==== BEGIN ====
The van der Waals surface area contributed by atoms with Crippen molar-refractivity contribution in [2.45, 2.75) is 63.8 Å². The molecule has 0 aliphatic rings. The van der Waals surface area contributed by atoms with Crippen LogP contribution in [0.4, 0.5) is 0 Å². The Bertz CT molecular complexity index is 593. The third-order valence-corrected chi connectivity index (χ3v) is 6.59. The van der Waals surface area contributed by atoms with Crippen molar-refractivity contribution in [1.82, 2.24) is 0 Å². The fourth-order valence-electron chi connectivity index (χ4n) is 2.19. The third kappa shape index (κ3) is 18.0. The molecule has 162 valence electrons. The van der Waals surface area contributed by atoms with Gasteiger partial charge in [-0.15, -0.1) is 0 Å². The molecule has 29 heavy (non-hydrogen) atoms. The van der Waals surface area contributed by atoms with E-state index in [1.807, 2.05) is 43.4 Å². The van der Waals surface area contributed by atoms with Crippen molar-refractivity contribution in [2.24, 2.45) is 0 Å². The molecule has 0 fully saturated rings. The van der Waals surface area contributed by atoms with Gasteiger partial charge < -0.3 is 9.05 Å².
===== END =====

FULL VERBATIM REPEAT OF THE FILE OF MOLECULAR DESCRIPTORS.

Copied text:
The van der Waals surface area contributed by atoms with Crippen molar-refractivity contribution in [2.45, 2.75) is 63.8 Å². The molecule has 0 aliphatic rings. The van der Waals surface area contributed by atoms with Crippen LogP contribution in [0.4, 0.5) is 0 Å². The Bertz CT molecular complexity index is 593. The third-order valence-corrected chi connectivity index (χ3v) is 6.59. The van der Waals surface area contributed by atoms with Crippen molar-refractivity contribution in [1.82, 2.24) is 0 Å². The fourth-order valence-electron chi connectivity index (χ4n) is 2.19. The third kappa shape index (κ3) is 18.0. The molecule has 162 valence electrons. The van der Waals surface area contributed by atoms with Gasteiger partial charge in [-0.15, -0.1) is 0 Å². The molecule has 29 heavy (non-hydrogen) atoms. The van der Waals surface area contributed by atoms with E-state index in [1.807, 2.05) is 43.4 Å². The van der Waals surface area contributed by atoms with Crippen molar-refractivity contribution in [2.24, 2.45) is 0 Å². The molecule has 0 fully saturated rings. The van der Waals surface area contributed by atoms with Gasteiger partial charge < -0.3 is 9.05 Å².